reduction ratio = 25 X 25 = 625
w(alternator) = 1700 rpm

This rpm would give us about 10A which is enough to charge 10 XOs simultaneously.

An important factor to consider here would the force/tension in the belt at the slowest rpm. Say our alternator is giving out 12V and 10A output. This amounts to 120W of output power. Assuming losses in the system and a reasonable efficiency of the alternator, lets say that the power input of the system is 200W. That is, the cow is delivering 200W of input power into the system.

P = 200W
w = 2.8rpm
r = .21m 
using P = Tw and T = Fr we calculate F as 
F = approx 3500N

Hence the tension in the first belt is about 3500N. This is quite a large value and care must be taken to select the appropriate belt for this purpose.

Electrical Design


  1. Regulate current. The XOs at Khairat school have LiFePO4 type batteries. Let us chose a 1A charging current so that with the given capacity of the dynamo, we can charge about 15 XOs simultaneously. See Battery Charging for more details about all kinds of batteries that are used in the XO
  2. Regulate voltage. The XO power supply accepts voltage from 9V - 18V . The charging circuit switches on at 9.85V. Let us chose to fix the voltage that we give the XO at 12V

Wanted to verify that you had the right numbers above. The Battery and Power wiki page mentions that the input voltage range is 11-25 Volts. --Hbonwit 11:04, 26 April 2008 (EDT)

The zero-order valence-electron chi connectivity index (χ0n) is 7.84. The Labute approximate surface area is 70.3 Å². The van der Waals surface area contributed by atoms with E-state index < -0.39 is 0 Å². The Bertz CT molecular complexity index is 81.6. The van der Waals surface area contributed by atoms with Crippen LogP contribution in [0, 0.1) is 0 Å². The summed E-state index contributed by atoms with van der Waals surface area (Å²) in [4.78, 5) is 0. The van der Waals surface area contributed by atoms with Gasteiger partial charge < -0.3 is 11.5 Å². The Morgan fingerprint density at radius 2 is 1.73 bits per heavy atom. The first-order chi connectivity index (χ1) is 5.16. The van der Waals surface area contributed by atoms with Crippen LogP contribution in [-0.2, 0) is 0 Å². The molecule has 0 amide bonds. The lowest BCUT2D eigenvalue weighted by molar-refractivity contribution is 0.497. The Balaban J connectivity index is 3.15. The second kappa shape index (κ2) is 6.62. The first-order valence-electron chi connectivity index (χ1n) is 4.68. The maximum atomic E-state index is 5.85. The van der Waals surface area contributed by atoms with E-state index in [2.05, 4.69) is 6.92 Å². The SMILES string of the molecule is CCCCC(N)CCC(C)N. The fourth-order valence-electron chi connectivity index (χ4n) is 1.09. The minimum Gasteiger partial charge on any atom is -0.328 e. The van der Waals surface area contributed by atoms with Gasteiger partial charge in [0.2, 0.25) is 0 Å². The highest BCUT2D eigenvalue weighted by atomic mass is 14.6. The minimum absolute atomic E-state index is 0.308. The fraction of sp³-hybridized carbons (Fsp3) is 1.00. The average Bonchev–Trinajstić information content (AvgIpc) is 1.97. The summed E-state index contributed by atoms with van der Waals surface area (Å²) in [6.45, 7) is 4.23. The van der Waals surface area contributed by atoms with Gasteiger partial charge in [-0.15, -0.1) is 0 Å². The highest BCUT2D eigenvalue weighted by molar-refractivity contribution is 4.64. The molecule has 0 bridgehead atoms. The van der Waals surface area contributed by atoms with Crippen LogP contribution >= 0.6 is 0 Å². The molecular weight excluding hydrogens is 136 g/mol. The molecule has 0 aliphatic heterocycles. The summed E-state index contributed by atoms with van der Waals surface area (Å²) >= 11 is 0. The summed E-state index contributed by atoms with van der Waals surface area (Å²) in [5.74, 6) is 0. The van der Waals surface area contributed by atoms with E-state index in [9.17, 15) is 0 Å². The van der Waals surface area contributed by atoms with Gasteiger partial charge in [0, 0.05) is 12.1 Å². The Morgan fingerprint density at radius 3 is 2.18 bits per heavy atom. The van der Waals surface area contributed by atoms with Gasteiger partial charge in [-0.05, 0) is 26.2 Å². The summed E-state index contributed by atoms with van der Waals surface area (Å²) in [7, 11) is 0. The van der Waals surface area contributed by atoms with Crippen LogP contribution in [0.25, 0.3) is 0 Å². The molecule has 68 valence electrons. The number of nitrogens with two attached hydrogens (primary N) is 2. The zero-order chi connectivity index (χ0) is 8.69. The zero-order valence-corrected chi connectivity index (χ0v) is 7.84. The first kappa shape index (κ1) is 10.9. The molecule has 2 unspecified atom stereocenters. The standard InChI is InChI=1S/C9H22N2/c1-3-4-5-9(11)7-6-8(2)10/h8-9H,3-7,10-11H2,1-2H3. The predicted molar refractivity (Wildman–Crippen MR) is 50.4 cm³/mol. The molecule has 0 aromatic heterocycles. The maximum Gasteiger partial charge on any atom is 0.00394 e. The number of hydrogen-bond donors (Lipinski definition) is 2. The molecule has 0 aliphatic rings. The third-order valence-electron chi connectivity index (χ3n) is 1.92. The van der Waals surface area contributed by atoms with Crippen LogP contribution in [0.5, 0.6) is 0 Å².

More importantly it mentions that "The input current typically exhibits a 1/Voltage characteristics (this e.g. means that an OLPC needs 3 times as much current at 5 Volts than at 15 Volt)." In this case, you might want to design towards the upper end of the voltage spectrum. --Hbonwit 11:04, 26 April 2008 (EDT)

Design approach

  1. Using L200 as the central component - it is cheap, easily available and most of all robust
  2. Referring to this sample circuit and deriving parameters from this design guide
  3. To avoid effects of shorting or reversing of supply from dynamo to the L200 circuit a simple full wave bridge rectifier using 1N5408 diodes has been used. Also, a 100uF 35V decoupling capacitor is being used after the rectifier.

Deriving circuit parameters

  1. For values of R2 and R1, I referred to table in right column of Page 4 of design guide. Selecting Vo=12V +-4% I get R1= 1K ohm +-1% and R2=3.3K +-1%
  2. Since Isc = 0.45/Rsc (according to sample circuit design), I chose Rsc=0.47 ohm 1/2 watt
  3. Current in R2, Ir2=(Vo-Vref)/R2 where Vref = 2.77V. Hence power dissipation in R2, Pr2 = 25.8 mW
  4. Current in R1, Ir1=Vref/R1 = 2.77mA . Hence power dissipation in R1, Pr1 = 7.7 mW
  5. Hence R1 and R2 can be chosen to be 0.25W type

Alternator vs Dynamo